Ambulatory Care and Prevention, Harvard Medical School (Rigotti),
Boston, Massachusetts; and Kaiser Permanente Clinical Research
Unit (Glasgow, Palen), Denver, Colorado
Address correspondence and reprint requests to: Brian L. Hazle-
hurst, PhD, Center for Health Research, Kaiser Permanente, 3800 N.
Interstate Ave., Portland OR 97227. E-mail: brian.hazlehurst@
Am J Prev Med 2005;29(5)
© 2005 American Journal of Preventive Medicine • Published by Elsevier Inc.
0749-3797/05/$–see front matter
the content of complex discussions between provider
One potential solution to this dilemma would be to
replace all narrative sections of an EMR with structured
data entry. However, clinical notes in the record play an
important role in communications both within and
between providers.10,11They have not proven to be
“replaceable” with structured data captured at the user
interface to the EMR. For complex conversations in-
volving multiple topics, the myriad of alternative
choices required to create codes is simply impractical.
An alternative solution is to develop computer systems
capable of automatically processing the free-text por-
tions of the medical record.12–14Development of natu-
ral language processing (NLP) systems has become
more feasible with increased availability of electroni-
cally recorded (but uncoded) clinical data,15as well as
recent advances in data storage capacity, increases in
computational power, and new programming tech-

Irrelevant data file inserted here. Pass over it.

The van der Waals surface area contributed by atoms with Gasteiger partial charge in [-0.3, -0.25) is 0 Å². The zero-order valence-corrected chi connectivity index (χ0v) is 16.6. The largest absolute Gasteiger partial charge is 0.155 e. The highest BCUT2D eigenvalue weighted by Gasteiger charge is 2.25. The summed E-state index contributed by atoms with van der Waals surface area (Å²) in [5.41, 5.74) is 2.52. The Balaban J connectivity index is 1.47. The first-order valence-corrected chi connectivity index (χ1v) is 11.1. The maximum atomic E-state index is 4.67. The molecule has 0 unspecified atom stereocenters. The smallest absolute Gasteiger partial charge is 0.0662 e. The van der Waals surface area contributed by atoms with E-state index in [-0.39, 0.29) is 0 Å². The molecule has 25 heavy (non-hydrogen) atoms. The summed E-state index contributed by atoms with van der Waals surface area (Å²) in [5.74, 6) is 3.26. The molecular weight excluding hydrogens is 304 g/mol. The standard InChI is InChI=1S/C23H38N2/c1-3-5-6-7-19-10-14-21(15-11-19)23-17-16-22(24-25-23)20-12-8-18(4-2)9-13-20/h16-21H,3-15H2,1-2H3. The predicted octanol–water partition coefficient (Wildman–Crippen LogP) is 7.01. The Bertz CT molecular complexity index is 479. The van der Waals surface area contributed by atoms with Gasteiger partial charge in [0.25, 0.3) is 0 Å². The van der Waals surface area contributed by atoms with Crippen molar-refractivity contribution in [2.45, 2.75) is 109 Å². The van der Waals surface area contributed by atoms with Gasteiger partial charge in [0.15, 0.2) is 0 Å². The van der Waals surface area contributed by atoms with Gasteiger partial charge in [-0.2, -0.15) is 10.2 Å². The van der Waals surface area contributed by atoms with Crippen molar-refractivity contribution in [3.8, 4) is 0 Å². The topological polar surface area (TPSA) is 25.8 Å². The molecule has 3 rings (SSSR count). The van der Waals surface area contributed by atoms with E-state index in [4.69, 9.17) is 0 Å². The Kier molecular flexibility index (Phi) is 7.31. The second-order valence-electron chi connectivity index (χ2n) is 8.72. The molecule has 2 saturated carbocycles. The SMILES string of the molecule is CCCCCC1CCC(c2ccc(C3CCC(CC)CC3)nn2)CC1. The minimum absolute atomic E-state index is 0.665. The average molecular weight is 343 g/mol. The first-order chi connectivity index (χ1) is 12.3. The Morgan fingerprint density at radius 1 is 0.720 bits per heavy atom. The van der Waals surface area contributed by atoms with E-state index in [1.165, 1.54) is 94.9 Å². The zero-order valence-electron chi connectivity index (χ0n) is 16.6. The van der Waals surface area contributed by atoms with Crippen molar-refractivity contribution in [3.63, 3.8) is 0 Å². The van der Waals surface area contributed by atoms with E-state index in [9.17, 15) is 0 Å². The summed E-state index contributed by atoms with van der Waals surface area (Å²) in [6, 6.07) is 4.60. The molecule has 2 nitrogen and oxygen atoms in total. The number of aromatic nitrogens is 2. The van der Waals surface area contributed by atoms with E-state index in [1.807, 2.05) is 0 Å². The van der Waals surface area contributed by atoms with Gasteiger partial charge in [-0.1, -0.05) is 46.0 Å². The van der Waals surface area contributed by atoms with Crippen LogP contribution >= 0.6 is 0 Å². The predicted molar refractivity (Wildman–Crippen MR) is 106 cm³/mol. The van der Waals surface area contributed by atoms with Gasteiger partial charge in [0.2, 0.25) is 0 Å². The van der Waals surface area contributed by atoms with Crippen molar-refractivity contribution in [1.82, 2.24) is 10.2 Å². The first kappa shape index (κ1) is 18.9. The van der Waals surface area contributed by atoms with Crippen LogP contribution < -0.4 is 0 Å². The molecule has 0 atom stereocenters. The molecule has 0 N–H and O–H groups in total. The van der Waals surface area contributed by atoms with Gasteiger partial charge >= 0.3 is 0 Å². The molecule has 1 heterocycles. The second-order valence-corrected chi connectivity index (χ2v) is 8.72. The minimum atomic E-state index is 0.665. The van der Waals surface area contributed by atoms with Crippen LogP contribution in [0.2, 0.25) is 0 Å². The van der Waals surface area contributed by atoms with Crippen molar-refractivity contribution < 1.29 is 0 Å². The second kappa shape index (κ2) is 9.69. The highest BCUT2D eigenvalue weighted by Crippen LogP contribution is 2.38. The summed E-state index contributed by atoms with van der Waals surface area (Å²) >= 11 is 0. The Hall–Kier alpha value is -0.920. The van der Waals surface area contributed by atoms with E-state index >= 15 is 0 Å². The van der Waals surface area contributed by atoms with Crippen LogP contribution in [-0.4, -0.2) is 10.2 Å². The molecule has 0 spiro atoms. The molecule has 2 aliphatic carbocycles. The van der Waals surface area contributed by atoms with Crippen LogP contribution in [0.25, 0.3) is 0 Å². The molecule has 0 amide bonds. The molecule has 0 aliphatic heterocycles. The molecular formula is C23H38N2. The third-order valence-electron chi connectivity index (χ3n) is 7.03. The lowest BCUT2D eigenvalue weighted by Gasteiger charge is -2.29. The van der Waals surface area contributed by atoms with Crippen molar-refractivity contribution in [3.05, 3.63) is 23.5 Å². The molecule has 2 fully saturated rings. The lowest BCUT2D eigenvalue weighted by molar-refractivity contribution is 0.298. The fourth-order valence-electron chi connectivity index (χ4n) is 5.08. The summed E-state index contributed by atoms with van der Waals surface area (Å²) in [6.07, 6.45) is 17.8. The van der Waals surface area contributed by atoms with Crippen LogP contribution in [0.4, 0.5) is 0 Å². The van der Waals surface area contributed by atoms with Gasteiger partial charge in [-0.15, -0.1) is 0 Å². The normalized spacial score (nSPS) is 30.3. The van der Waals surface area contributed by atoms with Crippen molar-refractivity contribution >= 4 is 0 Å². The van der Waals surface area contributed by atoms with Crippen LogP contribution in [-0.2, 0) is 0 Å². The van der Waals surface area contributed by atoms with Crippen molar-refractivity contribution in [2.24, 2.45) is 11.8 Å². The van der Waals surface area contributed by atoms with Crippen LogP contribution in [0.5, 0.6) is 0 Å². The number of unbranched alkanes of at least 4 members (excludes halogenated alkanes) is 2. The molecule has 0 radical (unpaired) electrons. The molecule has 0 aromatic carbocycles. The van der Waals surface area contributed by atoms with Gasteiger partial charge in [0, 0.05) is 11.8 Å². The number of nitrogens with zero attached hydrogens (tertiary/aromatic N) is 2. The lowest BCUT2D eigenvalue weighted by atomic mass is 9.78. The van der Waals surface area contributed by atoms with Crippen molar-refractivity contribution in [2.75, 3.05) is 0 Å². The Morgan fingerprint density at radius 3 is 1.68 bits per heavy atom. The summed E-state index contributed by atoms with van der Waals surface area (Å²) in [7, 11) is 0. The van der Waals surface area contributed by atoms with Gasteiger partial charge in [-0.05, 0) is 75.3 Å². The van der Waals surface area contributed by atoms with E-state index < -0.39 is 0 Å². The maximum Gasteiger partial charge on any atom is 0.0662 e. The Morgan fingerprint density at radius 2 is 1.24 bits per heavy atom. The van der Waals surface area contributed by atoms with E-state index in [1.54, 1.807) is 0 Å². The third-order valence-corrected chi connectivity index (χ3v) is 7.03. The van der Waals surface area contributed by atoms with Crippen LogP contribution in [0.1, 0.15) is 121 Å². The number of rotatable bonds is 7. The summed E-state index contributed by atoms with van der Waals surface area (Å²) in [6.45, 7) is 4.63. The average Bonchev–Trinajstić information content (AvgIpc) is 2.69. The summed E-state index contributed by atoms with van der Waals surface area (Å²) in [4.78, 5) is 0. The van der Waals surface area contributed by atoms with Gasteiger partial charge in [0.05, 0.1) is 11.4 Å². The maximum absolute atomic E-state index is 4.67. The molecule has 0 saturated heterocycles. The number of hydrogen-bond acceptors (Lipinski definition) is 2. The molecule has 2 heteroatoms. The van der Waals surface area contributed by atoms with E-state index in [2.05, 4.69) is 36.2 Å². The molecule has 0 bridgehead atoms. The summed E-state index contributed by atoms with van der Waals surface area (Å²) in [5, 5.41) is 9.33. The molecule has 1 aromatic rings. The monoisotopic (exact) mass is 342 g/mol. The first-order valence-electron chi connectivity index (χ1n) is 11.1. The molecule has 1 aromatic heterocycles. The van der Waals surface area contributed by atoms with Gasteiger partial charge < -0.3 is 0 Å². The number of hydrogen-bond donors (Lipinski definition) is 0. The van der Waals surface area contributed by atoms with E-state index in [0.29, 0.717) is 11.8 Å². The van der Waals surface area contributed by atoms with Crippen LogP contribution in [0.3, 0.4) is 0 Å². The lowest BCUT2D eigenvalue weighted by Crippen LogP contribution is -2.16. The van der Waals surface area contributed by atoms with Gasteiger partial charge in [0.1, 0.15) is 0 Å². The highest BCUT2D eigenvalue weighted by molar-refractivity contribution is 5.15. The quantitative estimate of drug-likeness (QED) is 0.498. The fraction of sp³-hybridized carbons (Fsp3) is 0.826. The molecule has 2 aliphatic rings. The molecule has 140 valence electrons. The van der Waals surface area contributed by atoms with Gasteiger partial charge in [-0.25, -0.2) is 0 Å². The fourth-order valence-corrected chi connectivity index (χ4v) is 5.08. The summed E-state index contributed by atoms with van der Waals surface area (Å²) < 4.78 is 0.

niques.16–22This paper reports on the evaluation of an
NLP system, called MediClass (MC, a “medical classi-
fier”), configured to automatically assess delivery of
evidence-based smoking-cessation care, using informa-
tion in both the coded and free-text portions of the
The 5A’s of Smoking-Cessation Care
This test of the MediClass system uses smoking cessation
because tobacco use is the leading preventable cause of
death in the United States,23–25and because evidence-
based guidelines for delivering tobacco-cessation treat-
ments in primary care settings have been developed,
The recommended treatment model involves five
steps, that is, the “5A’s”: (1) ask patients about smoking
status at every visit; (2) advise all tobacco users to quit;
(3) assess a patient’s willingness to try to quit; (4) assist the
patient’s quitting efforts (provide smoking-cessation treat-
ments or referrals); and (5) arrange follow-up (provide
or arrange for supportive follow-up contacts). The 5A’s
approach has been widely endorsed by healthcare
organizations and used by regulatory organizations to
assess healthcare quality (e.g., HEDIS). It has become
the national model for tobacco treatment (Table 1).26
Although some of the 5A steps are easily coded on
entry into the EMR (e.g., identification of smoking
status or prescriptions for smoking-cessation drugs),
other steps are typically recorded in free-text progress
notes in the EMR (e.g., assessment of readiness to
change, provision of behavior change counseling).
Some of these free-text clinical notes are not suitable
for coding at the EMR user interface, yet provide the
information essential to continuity of patient care that
is critical to tobacco cessation and relapse prevention.
The MediClass system was designed and developed
by members of the research team. A complete technical
description of the system is reported elsewhere.31In
essence, MediClass maps the contents of each encoun-
ter to a controlled set of clinical concepts based on
(1) phrases detected in free-text sections, and (2) codes
detected in structured sections of the medical record.
Classifications are performed by context-sensitive rules
that select for the clinical concepts of interest for the